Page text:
Crossings by Chinese warplanes, ships and drones of the dividing line – also known as the Davis Line – reflect Beijing’s two-pronged strategy. China wants its military presence ever closer to Taiwan to be seen as normal now as an affirmation of Chinese sovereignty over the territory. Beijing also wants to reduce the response capacity of Taiwan’s armed forces while rehearsing attack routes designed to cripple the island’s military and government.
“The Chinese continue to try to basically impose as the new normal here flying over the dividing line, sailing across that line and staying on the other side for longer periods of time,” said US National Security Council spokesman John Kirby. “They’re trying to raise the temperature … We’ve publicly stated that we will not accept it.”
“Since August 4, communist forces have been continuously invading the areas around the Taiwan Strait,” Taiwan’s defense ministry said in a statement late last month.
Since August 6, the ministry has recorded at least 94 violations of the demarcation line by the Chinese military, although it did not provide details on the type of aircraft involved or whether they were armed and capable of using weapons.
Taipei made clear that the incursions marked a dangerous new phase in the Chinese military’s activities against the island, warning that Chinese forces were “simulating an attack on the main island of Taiwan”.
Analysts warn that if these incursions become routine and include trajectories toward Taipei, they will strengthen Beijing’s military advantage in the event of a future attack by the Chinese military.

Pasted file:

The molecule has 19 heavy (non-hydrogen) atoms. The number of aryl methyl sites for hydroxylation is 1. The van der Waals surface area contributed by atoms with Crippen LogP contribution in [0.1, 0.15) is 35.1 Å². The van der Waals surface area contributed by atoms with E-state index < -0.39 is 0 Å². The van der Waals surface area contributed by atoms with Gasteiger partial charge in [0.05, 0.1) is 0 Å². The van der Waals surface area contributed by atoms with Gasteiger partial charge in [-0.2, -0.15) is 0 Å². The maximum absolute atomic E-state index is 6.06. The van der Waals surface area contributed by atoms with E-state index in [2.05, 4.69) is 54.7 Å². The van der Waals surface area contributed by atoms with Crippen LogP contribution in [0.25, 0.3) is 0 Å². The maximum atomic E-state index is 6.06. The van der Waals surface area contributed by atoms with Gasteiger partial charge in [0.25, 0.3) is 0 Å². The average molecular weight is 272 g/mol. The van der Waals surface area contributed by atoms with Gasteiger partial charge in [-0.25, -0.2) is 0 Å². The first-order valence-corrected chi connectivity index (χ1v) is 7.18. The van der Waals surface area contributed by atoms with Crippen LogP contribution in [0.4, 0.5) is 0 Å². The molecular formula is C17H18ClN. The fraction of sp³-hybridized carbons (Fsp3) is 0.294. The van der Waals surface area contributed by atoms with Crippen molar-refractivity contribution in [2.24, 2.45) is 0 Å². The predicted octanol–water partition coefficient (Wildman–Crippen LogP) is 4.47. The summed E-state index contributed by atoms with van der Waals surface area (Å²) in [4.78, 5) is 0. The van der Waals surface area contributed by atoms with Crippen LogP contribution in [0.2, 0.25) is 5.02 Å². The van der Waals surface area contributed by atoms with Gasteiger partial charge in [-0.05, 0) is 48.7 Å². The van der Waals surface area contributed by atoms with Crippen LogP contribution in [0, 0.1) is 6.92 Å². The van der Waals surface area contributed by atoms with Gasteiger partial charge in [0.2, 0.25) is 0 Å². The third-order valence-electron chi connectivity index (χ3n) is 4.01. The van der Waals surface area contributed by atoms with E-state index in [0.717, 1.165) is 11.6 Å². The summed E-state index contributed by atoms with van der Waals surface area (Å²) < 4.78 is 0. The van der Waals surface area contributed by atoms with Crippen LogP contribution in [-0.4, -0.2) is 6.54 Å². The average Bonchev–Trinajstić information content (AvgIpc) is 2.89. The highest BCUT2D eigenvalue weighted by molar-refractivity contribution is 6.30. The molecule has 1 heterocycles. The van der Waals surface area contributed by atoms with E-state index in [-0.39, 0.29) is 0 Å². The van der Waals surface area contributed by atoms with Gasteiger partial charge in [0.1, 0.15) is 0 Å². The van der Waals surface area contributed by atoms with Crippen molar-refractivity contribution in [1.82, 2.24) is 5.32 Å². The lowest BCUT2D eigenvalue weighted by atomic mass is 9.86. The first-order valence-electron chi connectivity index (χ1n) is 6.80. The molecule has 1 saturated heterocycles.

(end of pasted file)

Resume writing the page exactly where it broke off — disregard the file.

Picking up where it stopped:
The median line, left over from the 1954 US-Taiwan Mutual Defense Treaty, is designed to keep military aircraft on both sides of the strait at a safe distance to prevent miscalculations that could lead to a potential cross-strait conflict .
For nearly 70 years, an imaginary line running through the Taiwan Strait between Taiwan and China has helped keep the peace, but the so-called middle line looks increasingly meaningless as China’s modernized navy asserts its power.
China has never formally recognized the line, which a US general devised in 1954 at the height of hostilities between Communist China and US-backed Taiwan during the Cold War, although the People’s Liberation Army largely abided by it, the agency added.
The dividing line has no defining characteristics. For years, China tacitly recognized it, but in 2020 a foreign ministry spokesman said it “does not exist”. This was echoed by the Ministry of Defense and the Taiwan Affairs Council.
According to Christopher Toomey, a professor at the Naval Postgraduate School in California, the US Navy views the line as a “political artifact” rather than a legal statement. He pointed out that the dangers should not be overstated and the recognition and use of the strait as an international waterway would continue. He described China’s activities as “political statements”.